But all of this presupposes that taxes are a major force in multinational decision making. Evidence indicates that although taxes are useful in attracting investment on the margin, they are generally of second order performance for most investment decisions. In surveys of multinationals, taxes usually rank around 9th in importance, far behind factors such as labour costs, energy costs, infrastructure, and government stability. Turning to econometric evidence, (see Blonigen for a nice review of the literature) while taxes typically show up as statistically significant, the relatively small differences in effective tax rates across countries compared to, say, labour cost differentials, means that these latter differences are more economically significant when predicting FDI patterns. This then reinforces the survey evidence. Furthermore even the effects of taxes have deeper stories as the sensitivity of FDI to taxes varies along many firm, host country, and source country characteristics. For example, Barrios et. al find that multinationals’ tax sensitivity varies along many parameters including the number of subsidiaries it operates (peaking at 4 subsidiaries). For the US, this could be linked to the income basket described above. Therefore to predict the impact in Ireland, it is necessary to know more about the subsidiaries and their corporate networks than simply where they come from. However, even broad brush stroke predictions suggest that the decline in FDI, although present, will not be the massive outflow being predicted.

Finally, when making a decision, the choice facing a multinational is between Ireland and other location choices. This potential change hits Ireland more than a high tax location like Germany because Ireland has low taxes and benefits more from deferral. But who are we competing with for investment? High tax locations (where our relative advantage might be reduced) or low tax locations (where our relative position will roughly the same)? Given recent headlines, investment leaving Ireland seems bound for low tax Eastern European countries (who not coincidentally have far lower wages than we do). Therefore at first blush, it seems to me this change does little to affect Ireland’s attractiveness relative to our actual competition. The continual focus on taxes as THE central pillar of our foreign direct investment policy is missing the bigger point. To put it simply, taxes are not the only reason for investment in Ireland and they never have been. If they were, we would have zero investment since there are other countries with far lower taxes than we currently have. What needs to be recognized both in this instance and in our overall approach to FDI is that taxes are but one aspect of how firms make decisions. A more balanced approach will leave us far less vulnerable to changes in global conditions and less prone to needless hysteria.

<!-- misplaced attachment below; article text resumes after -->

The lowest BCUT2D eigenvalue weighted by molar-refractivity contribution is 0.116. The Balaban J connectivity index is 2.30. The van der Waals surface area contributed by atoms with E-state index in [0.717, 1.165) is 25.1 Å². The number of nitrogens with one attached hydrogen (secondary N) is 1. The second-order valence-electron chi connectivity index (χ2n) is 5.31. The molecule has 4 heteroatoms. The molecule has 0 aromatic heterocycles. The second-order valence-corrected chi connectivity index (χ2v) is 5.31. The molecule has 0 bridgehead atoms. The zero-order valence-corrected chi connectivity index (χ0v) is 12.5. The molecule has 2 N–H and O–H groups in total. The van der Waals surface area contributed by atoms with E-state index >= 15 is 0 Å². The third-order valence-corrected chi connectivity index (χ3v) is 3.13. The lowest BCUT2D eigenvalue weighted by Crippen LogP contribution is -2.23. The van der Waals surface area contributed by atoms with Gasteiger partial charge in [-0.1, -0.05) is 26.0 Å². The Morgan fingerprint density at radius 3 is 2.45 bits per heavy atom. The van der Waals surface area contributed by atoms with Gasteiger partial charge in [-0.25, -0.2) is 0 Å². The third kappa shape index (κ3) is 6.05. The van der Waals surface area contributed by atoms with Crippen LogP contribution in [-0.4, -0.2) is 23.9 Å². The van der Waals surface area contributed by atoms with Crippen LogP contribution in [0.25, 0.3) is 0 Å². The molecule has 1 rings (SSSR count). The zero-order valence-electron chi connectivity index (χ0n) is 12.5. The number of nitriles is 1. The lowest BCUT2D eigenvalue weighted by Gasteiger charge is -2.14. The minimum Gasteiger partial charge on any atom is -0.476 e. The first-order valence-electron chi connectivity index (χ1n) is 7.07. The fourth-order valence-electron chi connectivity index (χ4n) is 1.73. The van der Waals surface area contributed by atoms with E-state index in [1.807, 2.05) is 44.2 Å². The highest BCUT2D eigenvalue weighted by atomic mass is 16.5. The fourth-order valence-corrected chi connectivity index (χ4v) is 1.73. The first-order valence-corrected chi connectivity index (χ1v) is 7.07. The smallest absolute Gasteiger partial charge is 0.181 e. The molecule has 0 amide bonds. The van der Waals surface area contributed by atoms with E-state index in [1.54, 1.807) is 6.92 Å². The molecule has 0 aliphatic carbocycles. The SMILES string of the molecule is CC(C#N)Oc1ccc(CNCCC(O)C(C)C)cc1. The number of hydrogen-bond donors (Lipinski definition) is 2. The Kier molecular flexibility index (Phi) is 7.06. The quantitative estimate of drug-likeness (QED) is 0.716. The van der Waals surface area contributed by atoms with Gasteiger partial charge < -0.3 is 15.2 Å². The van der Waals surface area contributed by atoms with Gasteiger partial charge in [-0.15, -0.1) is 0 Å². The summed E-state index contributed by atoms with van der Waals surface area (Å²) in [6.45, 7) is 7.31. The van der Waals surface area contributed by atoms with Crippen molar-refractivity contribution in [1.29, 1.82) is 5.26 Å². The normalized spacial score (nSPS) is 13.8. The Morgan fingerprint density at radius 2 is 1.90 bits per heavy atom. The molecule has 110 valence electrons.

So in the end, has Obama betrayed his Irish roots? To the extent that his proposals affect perceptions, maybe. A quick read of today’s papers leaves one with the impression that the one thing we had going for us is gone. However, this both overstates the change in the taxes firms actually pay and assumes that we are competing with high-tax states for US investment rather than other low-tax countries on the periphery of the European Union. But to the extent that Obama’s proposals will affect actual investment in Ireland, there is still a lot more consideration that needs to be given before Moneygall cancels its plans for an Obama heritage centre.

14 replies on “Has Obama really bombed us?”

I’m reminded of Martin Wolf’s line “Factories do not walk”

But, there is a chance that Ireland might lose it’s position as a wholesale clearing location for US multinationals. If the major multinationals (Coca-cola, Google, Microsoft etc.) stop using Ireland as a distribution/sales centre, the effect on employment may not be catastrophic but the effect on Ireland’s balance of payments might not be so benign.